Market Viability Questioned as Nokia Releases MeeGo-based N9 Smartphone

by Matt Klassen on June 22, 2011

It is considered the culmination of Nokia’s goal to “design a better way to use the phone,” it’s just too bad the only ones buying Nokia’s long awaited N9 smartphone will be mobile geeks and technophiles.

With its 8 megapixel camera, its innovative no button 3.9 inch AMOLED screen, and its unique curved glass no scratch screen, the N9 is indeed a worthy entry into the smartphone market, a notable accomplishment for a company that has struggled mightily to compete with the likes of Google and Apple.

But I’m still amazed at just how deep Nokia’s incompetence runs, as the N9 will clearly be another spectacular failure for the Finnish company, not because it’s a bad phone, but because Nokia has already given up on it.

What I mean is that for once it looks like a Nokia smartphone is going to fail not because it can’t compete, but simply because it won’t be a viable consumer option due to the fact that Nokia has already publicly stated its intent to no longer support the N9’s mobile operating system, MeeGo.

With Nokia anticipating the first smartphones running Microsoft’s WP7 OS to hit store shelves later this year, the reality for the Finnish company is that its 2011 profits will continue to be largely generated by both Symbian and MeeGo devices; it’s just too bad that Nokia has already publicly scuttled both its other mobile operating systems.  

To be honest, the N9 is the first smartphone from Nokia that has actually caught my eye, with its unique no button user interface and, of course, its interesting Linux based MeeGo OS. Unfortunately for Nokia that means it will be people largely like me, the mobile geeks of the world, who will be the only ones who actually consider purchasing this phone.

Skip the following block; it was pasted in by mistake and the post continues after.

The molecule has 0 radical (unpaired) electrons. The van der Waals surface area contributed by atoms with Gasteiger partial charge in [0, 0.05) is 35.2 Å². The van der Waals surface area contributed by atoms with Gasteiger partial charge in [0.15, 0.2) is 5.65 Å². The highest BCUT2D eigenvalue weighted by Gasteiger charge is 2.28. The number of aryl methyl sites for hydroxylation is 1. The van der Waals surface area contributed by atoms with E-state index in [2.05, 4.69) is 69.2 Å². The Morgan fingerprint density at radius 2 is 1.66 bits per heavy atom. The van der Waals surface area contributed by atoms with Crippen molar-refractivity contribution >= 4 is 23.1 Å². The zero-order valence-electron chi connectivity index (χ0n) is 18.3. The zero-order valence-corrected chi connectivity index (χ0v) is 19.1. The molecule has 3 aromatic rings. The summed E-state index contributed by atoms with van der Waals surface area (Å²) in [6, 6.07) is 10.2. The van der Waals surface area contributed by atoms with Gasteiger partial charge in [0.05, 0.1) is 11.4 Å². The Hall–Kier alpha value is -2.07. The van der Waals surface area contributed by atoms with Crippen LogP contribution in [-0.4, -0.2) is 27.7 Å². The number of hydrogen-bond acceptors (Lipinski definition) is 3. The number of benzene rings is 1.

But aside from a desperate cash grab in an otherwise disappointing fiscal year, why release the N9 at all? From a technological standpoint, releasing the N9 may in fact have little to do with MeeGo, but instead Nokia will use it as a trial run of sorts for features and technologies we may see later in Nokia’s WP7 line-up.

Aside from its unique no-button setup, the N9 is one of the first Nokia phones to feature near field communication (NFC) technology, now used in the burgeoning mobile payment market, and other UI features like ‘swiping,’ an easy way for users to swipe their finger across the corner of the screen to return to the home screen. I would guess that Nokia will use the N9 as a litmus test for how these technologies survive in the wild, writing off the inevitable failure of the phone as simply an R&D project. 

Another reason why Nokia didn’t abandon the N9, it was simply too advanced and expensive to scuttle that late into production. As Will Stofega, a program director at IDC, stated, “My sense is the process around this device was probably too advanced to abandon. Production had probably been ramped up and allocated,” going on to say that people “may buy the N9 as an interesting piece of hardware, but they’re probably not going to be mainstream users; they’re probably going to be geeks playing around with it.”

Despite Nokia’s OS indecision and the inevitable failure of the N9, this may not be the end of the MeeGo OS itself, as several smaller vendors are toying with the notion of developing MeeGo based devices. Should the N9 see any success whatsoever, I would guess that we’d see an influx of MeeGo devices, perhaps making Nokia regret yet another of its many missteps in the mobile market.

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